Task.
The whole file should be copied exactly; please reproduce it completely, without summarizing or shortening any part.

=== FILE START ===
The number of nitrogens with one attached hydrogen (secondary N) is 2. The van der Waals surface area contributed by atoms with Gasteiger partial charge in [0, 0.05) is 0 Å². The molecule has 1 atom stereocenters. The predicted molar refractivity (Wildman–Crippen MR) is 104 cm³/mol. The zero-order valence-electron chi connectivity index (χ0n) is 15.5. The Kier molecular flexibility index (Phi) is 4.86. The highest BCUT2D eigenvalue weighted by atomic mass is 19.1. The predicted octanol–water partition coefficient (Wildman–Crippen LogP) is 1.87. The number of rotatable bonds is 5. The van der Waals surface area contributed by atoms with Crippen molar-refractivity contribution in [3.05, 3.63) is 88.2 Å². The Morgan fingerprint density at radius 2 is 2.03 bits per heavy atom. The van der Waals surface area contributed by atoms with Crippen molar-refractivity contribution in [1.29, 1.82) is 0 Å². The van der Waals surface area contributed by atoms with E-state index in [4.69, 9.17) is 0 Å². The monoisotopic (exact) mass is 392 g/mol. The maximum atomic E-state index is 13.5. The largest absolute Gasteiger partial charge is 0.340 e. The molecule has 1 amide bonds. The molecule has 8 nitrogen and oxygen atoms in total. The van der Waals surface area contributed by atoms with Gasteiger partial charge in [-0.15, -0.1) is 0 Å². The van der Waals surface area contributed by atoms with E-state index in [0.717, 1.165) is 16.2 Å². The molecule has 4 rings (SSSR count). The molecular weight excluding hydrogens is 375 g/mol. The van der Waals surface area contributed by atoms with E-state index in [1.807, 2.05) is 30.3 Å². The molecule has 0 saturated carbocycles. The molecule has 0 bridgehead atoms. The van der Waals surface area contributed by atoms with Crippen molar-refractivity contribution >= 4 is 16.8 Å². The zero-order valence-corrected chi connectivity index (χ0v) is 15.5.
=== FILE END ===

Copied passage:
The number of nitrogens with one attached hydrogen (secondary N) is 2. The van der Waals surface area contributed by atoms with Gasteiger partial charge in [0, 0.05) is 0 Å². The molecule has 1 atom stereocenters. The predicted molar refractivity (Wildman–Crippen MR) is 104 cm³/mol. The zero-order valence-electron chi connectivity index (χ0n) is 15.5. The Kier molecular flexibility index (Phi) is 4.86. The highest BCUT2D eigenvalue weighted by atomic mass is 19.1. The predicted octanol–water partition coefficient (Wildman–Crippen LogP) is 1.87. The number of rotatable bonds is 5. The van der Waals surface area contributed by atoms with Crippen molar-refractivity contribution in [3.05, 3.63) is 88.2 Å². The Morgan fingerprint density at radius 2 is 2.03 bits per heavy atom. The van der Waals surface area contributed by atoms with Crippen molar-refractivity contribution in [1.29, 1.82) is 0 Å². The van der Waals surface area contributed by atoms with E-state index in [4.69, 9.17) is 0 Å². The monoisotopic (exact) mass is 392 g/mol. The maximum atomic E-state index is 13.5. The largest absolute Gasteiger partial charge is 0.340 e. The molecule has 1 amide bonds. The molecule has 8 nitrogen and oxygen atoms in total. The van der Waals surface area contributed by atoms with Gasteiger partial charge in [-0.15, -0.1) is 0 Å². The van der Waals surface area contributed by atoms with E-state index in [0.717, 1.165) is 16.2 Å². The molecule has 4 rings (SSSR count). The molecular weight excluding hydrogens is 375 g/mol. The van der Waals surface area contributed by atoms with E-state index in [1.807, 2.05) is 30.3 Å². The molecule has 0 saturated carbocycles. The molecule has 0 bridgehead atoms. The van der Waals surface area contributed by atoms with Crippen molar-refractivity contribution >= 4 is 16.8 Å². The zero-order valence-corrected chi connectivity index (χ0v) is 15.5.